Teaching through Emotions

where emotions and relationships are central to teaching and learning

Teacher Support Groups

Teacher Support Groups are highly effective Professional Learning Communities that use emotional and relational data to improve teaching and learning.

In the psychotherapy field, therapists are expected to receive weekly “supervision.” That is, they visit a qualified therapist to talk frankly (and confidentially) about the particularly difficult or mystifying experiences they have had with clients that week. Did a client fall silent during a session, refusing to talk? Did the therapist feel angry at a client? Was the therapist struggling with feelings of attraction to a client?

Really interesting questions, right? The supervisor’s job is to help the therapist understand what these experiences and emotions mean about the therapist-client relationship. Having a chance to air and understand these difficult, sometimes even embarrassing, experiences can make the difference between a failed therapeutic relationship and remarkable healing.

I am convinced that teachers need the same kind of supervision. They need a chance to share the difficult experiences they have every teaching day with someone who is trained to seek meaning in emotions and behaviors. Sharing these experiences can be intensely relieving. Figuring out their meanings and acting on that understanding can make the difference between failed teaching and remarkable student learning and achievement.

Teacher Support Groups are a form of supervision. A Teacher Support Group consists of up to nine teachers who meet regularly, every week, to talk about and make sense of their teaching. These meetings are facilitated by a supervisor who is trained psychodynamically; that is, she is able to look, with the help of the teachers, for the personal meanings of emotions and behaviors. Supervisors are also able to help teachers think through possible actions they can take based on their enhanced understanding of their classroom’s dynamics. The Support Group holds all of this activity, forming an intensely safe space in which teachers can acknowledge and explore the bottom-line truth about teaching: that it is inescapably emotional and relational.

Psychodynamically-oriented peer support groups are common in the social work field. They have been implemented in the medical field. But, as far as I know, they do not happen with any regularity in the field of education. Teaching through Emotions aims to make Teacher Support Groups easy to organize and maintain, as teachers clearly need the kind of thoughtful, non-judgmental, non-evaluative, empathic, liberating support these groups offer. Their students need them to have it, too.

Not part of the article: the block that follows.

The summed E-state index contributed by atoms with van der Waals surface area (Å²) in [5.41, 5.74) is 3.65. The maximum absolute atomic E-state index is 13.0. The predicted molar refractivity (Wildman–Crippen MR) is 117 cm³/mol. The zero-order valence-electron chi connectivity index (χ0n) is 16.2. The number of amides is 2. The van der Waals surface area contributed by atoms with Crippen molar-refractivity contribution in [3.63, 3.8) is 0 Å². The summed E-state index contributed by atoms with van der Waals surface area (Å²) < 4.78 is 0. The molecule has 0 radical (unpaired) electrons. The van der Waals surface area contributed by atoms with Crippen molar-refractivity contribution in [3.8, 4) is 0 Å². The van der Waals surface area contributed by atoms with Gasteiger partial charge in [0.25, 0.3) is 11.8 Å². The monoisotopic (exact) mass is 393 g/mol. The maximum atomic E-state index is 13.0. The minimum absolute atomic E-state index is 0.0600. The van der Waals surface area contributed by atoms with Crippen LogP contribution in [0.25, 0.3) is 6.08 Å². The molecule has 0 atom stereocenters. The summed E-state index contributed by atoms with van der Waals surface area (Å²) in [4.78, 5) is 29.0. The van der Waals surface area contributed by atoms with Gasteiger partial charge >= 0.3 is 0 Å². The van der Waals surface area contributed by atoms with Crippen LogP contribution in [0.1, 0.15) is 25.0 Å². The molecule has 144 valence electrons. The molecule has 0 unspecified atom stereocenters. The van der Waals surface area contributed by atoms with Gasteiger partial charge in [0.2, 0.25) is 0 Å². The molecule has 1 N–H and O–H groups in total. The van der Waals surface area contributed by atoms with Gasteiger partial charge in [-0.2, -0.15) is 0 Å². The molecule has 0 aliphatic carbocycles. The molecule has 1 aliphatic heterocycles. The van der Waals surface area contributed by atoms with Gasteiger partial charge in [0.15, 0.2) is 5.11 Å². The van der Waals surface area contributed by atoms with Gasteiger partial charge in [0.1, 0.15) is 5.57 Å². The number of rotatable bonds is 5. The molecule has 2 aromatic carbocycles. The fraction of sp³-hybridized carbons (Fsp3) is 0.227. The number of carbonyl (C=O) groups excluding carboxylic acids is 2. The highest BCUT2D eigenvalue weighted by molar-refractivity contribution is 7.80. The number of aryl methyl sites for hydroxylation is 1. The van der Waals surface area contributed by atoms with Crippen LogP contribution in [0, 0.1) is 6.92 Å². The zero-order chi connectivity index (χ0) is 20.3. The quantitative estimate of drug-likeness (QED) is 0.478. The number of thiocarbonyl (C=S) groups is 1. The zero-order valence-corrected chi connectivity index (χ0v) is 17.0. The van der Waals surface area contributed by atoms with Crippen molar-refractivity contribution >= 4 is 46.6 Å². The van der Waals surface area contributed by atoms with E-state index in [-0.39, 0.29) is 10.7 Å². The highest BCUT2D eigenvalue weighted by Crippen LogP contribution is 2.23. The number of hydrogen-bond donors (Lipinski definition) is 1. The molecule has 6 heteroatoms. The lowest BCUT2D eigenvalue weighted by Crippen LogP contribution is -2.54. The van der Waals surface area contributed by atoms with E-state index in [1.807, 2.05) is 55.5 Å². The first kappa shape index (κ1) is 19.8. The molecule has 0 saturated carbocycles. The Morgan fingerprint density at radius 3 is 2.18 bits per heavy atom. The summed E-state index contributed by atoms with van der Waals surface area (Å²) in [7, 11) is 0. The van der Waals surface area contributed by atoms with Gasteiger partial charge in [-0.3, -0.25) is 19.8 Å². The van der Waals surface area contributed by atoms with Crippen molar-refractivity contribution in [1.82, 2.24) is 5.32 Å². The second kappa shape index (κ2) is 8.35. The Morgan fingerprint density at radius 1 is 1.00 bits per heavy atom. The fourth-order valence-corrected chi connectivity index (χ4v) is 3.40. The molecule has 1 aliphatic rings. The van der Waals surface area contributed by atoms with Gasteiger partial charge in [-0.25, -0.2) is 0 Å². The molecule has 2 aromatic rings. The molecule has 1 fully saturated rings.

Here are some outcomes teachers can expect from Teacher Support Groups, all reported by current and previous participants:

  • resolutions to difficult interactions with specific students, colleagues, etc.
  • deepened understanding of students’ learning styles and their own teaching styles
  • better attuned, more effective and efficient teaching
  • excitement about teaching
  • strong relationships with the colleagues in the Support Group
  • immediate relief from stress and anxiety
  • personal growth

But, you might ask, how can I form a Teacher Support Group? Another interesting question. Click here for more information.

1 Comment

  1. I participated last year in a teacher support group, facilitated by Betsy Burris, and I can tell you this: I have not felt this enthusiastic about teaching, or this effective in the classroom, in years. Betsy showed me how to pay attention, not to what my students were doing, but to what they were saying to me through what they were doing. What I had seen as simply frustrating behaviors, turned out to be instructions from the students on how to reach them, on what their reaction was to the material I was trying to present, and to the way I was trying to present it. In-class relationships with and among students – something I had paid almost no attention to, because I’d never been trained to notice and to talk about them – became a real focus of my teaching practice, and almost overnight, my experience at work was transformed. And I’d been teaching for 15 years! I cannot say enough about what Betsy’s support group has done for me, by way of improving the way I see my colleagues, my students, and myself. Betsy teaches teachers to to take care of themselves, which leads directly, necessarily, to taking better care of students. Everybody wins!

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